13. A choke attachment for a shotgun comprising a tubular shell having a central bore, said bore including a first portion adapted to receive the muzzle of a shotgun and extend forwardly therefrom in coaxial alignment therewith, said bore including a second portion adjacent said first portion, said bore further including a generally cylindrical third portion adjacent said second portion, said third portion having a diameter smaller than the shotgun bore diameter, said shell defining at least one vent opening, communicating laterally with said third portion, said vent opening being located in a half section of said third portion adjacent said second portion, and means for selectively closing at least a portion of said vent opening.

14. A choke attachment for a shotgun comprising a tubular shell having a central bore, sa-id bore including a first portion adapted to receive the muzzle of a shotgun and extend forwardly therefrom in coaxial alignment therewith, said bore including a second portion adjacent said first portion, said bore further including a generally cylindrical third portion adjacent said second portion, said third portion having a diameter smaller than the shotgun bore diameter, said shell defining at least one vent opening, communicating laterally with said third portion, and means for selectively closing only a portion of said vent opening.

References Cited by the Examiner UNITED STATES PATENTS 2,191,484 2/1940 Hughes 8914.3 2,306,176 12/1942 Mathis 4279 2,322,370 6 1943 Lance 8914.3 2,453,121 11/1948 Cutts 4279 X 2,484,988 10/1949 Finlay 4279 2,484,998 10/1949 Hutchinson 4279 2,629,958 3/1953 Roper et al. 4279 2,796,005 6/ 1957 Shapel 8914.3 2,989,815 6/1961 Hare 4279 3,161,979 12/1964 Lowe 4279 BENJAMIN A. BORCHELT, Primary Examiner.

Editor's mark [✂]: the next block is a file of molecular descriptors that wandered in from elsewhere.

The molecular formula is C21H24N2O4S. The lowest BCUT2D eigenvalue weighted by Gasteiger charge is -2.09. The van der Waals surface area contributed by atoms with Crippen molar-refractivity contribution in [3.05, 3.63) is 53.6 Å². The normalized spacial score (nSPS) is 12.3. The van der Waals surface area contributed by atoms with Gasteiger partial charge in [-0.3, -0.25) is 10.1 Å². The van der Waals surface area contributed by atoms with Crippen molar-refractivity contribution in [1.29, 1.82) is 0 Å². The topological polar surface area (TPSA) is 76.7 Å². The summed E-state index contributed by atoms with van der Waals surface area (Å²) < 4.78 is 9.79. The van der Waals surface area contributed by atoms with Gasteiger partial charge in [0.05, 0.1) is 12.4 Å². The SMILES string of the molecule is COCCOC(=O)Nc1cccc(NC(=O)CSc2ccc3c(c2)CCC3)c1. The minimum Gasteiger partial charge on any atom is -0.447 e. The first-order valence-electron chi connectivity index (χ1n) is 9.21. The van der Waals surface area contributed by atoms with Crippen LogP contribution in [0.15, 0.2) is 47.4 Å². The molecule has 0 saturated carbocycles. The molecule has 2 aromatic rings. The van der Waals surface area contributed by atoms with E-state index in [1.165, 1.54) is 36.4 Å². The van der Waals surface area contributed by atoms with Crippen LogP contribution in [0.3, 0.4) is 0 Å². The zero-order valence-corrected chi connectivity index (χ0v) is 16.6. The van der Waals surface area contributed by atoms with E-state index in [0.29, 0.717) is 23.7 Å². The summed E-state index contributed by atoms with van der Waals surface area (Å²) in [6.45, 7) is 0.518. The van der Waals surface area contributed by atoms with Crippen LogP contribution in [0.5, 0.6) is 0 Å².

Patent Citations
Cited PatentFiling datePublication dateApplicantTitle
US2191484 *Mar 22, 1937Feb 27, 1940Milton RobertsDevice for varying the amount of recoil in firearms
US2306176 *May 16, 1940Dec 22, 1942Mathis William FChoke for guns
US2322370 *Aug 11, 1939Jun 22, 1943Lance Robert CLift compensator for firearms
US2453121 *Apr 20, 1945Nov 9, 1948Dorothea Lane CuttsGas porting device for shotguns
US2484988 *Apr 3, 1945Oct 18, 1949Remington Arms Co IncMeans for controlling shot patterns
US2484998 *Jun 26, 1946Oct 18, 1949Remington Arms Co IncMeans for controlling shot patterns
US2629958 *Jul 29, 1950Mar 3, 1953Savage Arms CorpShot pattern control device for shotguns
US2796005 *Jun 7, 1954Jun 18, 1957Shapel Alfred FRifle control tube
US2989815 *Aug 15, 1957Jun 27, 1961Hartford Gun Choke Company IncAutomatic choke device for shotguns
US3161979 *Aug 11, 1961Dec 22, 1964Hartford Gun Choke Co IncAdjustable shotgun choke device
Referenced by
Citing PatentFiling datePublication dateApplicantTitle
US3714727 *Aug 25, 1970Feb 6, 1973Skb Arms CoA gun barrel
US5020416 *May 18, 1989Jun 4, 1991Pantera Armory, Inc.Muzzle brake for firearms
US5698810 *Nov 29, 1995Dec 16, 1997Browning Arms CompanyConvertible ballistic optimizing system
US6052935 *Jul 10, 1998Apr 25, 2000Remington Arms Company, Inc.Shotgun choke tube
Classifications
U.S. Classification42/79, 89/14.3
International ClassificationF41A21/00, F41A21/42
Cooperative ClassificationF41A21/42
European ClassificationF41A21/42